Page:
It’s been a year since my last post. Like, to the day.
I’ve been debating whether or not to start up again. Well, actually, for nearly the whole year. Today, there was a sign. Or, I took it as one.
I mean what are you supposed to do when a bouquet of daffodils flies over your house? Seriously. What would you have done?
This was the final balloon classic in Colorado Springs. Shortly after this beauty flew north past my house, it was caught in a change of current that took it west. Then I watched it descend, most likely landing in a parking lot a few blocks away. I don’t know if these are signs, as well. We should know in time.
Posted in gardenhood, gardening life | Tagged balloons, home, questions, reflections, time, wind | 17 Comments »
The warmth and colors of summer linger.
Summer’s professional wardrobe. Fresh from the line. The clothes line, that is.
Kale salad with caramelized grapes and onions, walnuts, yams, and feta. Inspired by Nancy W, who was inspired by Martha (THE Martha).
The first tomato. Indian Stripe. Perfection.
The last daylily.
Labor Day weekend balloon festival. Right over the gardenhood.
A mandala. Drawn by Nancy H. (One can never have too many Nancies in her life).
This drawing represents my spirit’s calling into a whole new realm of gardening. Assisting in the creation of sacred space. In lives. In landscapes. For Earth’s sake.
The lingering warmth and colors of summer calling me all the way home.
Posted in Environment, gardenhood, life as garden, photo essay, transformation | Tagged color, earth, sacred space, summer | 5 Comments »
photo by Levi Chavez
You know you’re a gardener when the caption to a photo on the AOL news roll says something about a naked woman in the pool, and all you notice are the black plastic pots and hand trowel in the lower left hand corner.
Can you tell a good “you know you’re a gardener” on yourself?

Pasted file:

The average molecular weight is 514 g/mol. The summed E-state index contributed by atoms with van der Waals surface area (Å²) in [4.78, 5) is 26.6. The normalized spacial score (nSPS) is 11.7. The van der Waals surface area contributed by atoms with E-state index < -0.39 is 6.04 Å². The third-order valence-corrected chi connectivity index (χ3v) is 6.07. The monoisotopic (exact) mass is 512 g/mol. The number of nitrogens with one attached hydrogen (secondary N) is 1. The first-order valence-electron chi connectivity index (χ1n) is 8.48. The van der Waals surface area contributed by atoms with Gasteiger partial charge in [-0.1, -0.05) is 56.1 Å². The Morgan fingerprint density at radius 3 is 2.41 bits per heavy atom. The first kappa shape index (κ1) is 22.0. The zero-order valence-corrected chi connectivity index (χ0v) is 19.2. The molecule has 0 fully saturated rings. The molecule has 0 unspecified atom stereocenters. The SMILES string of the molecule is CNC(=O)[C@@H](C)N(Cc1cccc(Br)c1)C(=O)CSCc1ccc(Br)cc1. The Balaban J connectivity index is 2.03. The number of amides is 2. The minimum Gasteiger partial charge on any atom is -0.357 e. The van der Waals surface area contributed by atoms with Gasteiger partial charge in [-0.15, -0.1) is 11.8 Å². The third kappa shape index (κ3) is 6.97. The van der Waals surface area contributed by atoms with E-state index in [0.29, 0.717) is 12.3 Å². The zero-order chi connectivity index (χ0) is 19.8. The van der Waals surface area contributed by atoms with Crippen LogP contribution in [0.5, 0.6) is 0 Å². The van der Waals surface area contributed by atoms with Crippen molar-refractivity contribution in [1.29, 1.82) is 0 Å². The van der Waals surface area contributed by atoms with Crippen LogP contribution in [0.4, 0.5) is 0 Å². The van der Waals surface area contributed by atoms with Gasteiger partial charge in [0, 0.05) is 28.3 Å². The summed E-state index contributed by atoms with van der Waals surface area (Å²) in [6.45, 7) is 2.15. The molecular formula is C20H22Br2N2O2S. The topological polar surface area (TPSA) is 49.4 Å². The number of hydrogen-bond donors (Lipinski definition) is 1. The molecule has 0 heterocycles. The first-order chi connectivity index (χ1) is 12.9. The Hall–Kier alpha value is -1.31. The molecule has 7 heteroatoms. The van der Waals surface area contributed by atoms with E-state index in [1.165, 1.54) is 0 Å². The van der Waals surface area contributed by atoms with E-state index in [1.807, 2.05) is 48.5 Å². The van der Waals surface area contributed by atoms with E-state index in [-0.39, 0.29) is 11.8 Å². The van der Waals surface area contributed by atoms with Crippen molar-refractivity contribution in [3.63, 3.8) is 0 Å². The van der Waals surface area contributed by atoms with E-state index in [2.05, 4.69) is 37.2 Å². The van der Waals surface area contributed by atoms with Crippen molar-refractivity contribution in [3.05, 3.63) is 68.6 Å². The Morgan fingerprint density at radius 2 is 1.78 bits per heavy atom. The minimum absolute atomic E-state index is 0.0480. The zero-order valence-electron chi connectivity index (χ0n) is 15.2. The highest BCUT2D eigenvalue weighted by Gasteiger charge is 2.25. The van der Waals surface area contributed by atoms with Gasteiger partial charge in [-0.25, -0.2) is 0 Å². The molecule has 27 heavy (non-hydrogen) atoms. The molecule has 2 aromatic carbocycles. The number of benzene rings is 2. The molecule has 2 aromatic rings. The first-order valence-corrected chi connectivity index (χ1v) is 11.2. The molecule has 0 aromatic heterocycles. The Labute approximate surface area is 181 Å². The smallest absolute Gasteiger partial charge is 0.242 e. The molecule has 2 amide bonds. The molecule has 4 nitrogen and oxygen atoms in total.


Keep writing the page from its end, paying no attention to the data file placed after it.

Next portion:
Posted in gardenhood, gardening life | Tagged garden humor, gardening, swimming | 4 Comments »
In the evening, neighbors with strollers and pups on leashes come round the flat corner lot drenched in perfume.
The honey locusts are blooming. Tiny, round, olive green flowers high in their lofty crowns so sweetly scented, I could swoon.
Closer to earth, the rugged iris have cheered onlookers for a couple of weeks. When I was a kid, one of my guilty pleasures was sticking a wet finger into Kool-Aid mixed with sugar and popping said finger back into my mouth. It’s a memory evoked by the scent of iris.
Inside the chainlink fence, three varieties of tall, bearded iris share the throne: Iris varieagta with her golden swords and grapey perfume; “Pagan Goddess” peachy, prolific, and subtly scented; and an unnamed variety from Deb’s garden, streaked with rootbeer and smelling of vanilla.
Even closer to the earth, a bouquet of cloven pinks flirts with the golden leaves of Cotinus. Sassy devils.
While perched on the corner of the rock garden, the bluest penstemon reigns with a stately aura, wafting a soft tanginess somewhere between fresh mown hay and sorel. Hers I would wear dabbed behind ears and in the hollow of my elbows as I drift off to dreamland.
There to dream of meeting someone as primitive, as sophisticated, and as cleanly scented as a tree peony, but much less ephemeral.
Posted in garden writing, gardenhood, photo essay, Uncategorized | Tagged dreams, honey locust, iris, penstemon, pinks, scent, summer, tree peonies | 6 Comments »
I haven’t even ten minutes to write. It’s Manic, I mean May.
I so wanted to do a post on one of my favorite flowers, but ran out of time to research.
Please, however, read this!
Posted in Uncategorized | 8 Comments »
Oh, and the best part: A predicted low tonight of 20 degrees.
Posted in gardenhood, gardening life, photo essay | Tagged cold, sharing meals, snow, spring, weather | 21 Comments »
Tuesday’s stom was so fierce, even the dandelions, snug to the ground, were blackened.
Roaring winds. Single digit lows. A mere spattering of snow. Tulipa kaufmanniana ‘The First’, filled with bees on Monday, could not bow down far enough.
Tight-fisted buds on the Carol Mackie daphne, crisped. Hyacinths blasted.
The front door tulips? Not likely this year.
Then, yesterday, new signs. Rhubarb keeps on trying.
Narcissus ‘Itzim’ and chionodoxia bloom together.
And this morning, before sunrise, rain. Enough to leave puddles.
Enough to leave a sip in the birdbath.
I couldn’t wait to go out and smell the air. I threw on a hoodie over my pj’s and dug into the earth with bare fingers just to make sure it was real. Even in the driest part of the parking median, the earth was perfectly moist.
Birds are rioting.
The mourning doves have returned.
The front door tulips have been kissed. All is forgiven.
Posted in garden writing, personal essays, photo essay | Tagged rain, spring, storms | 16 Comments »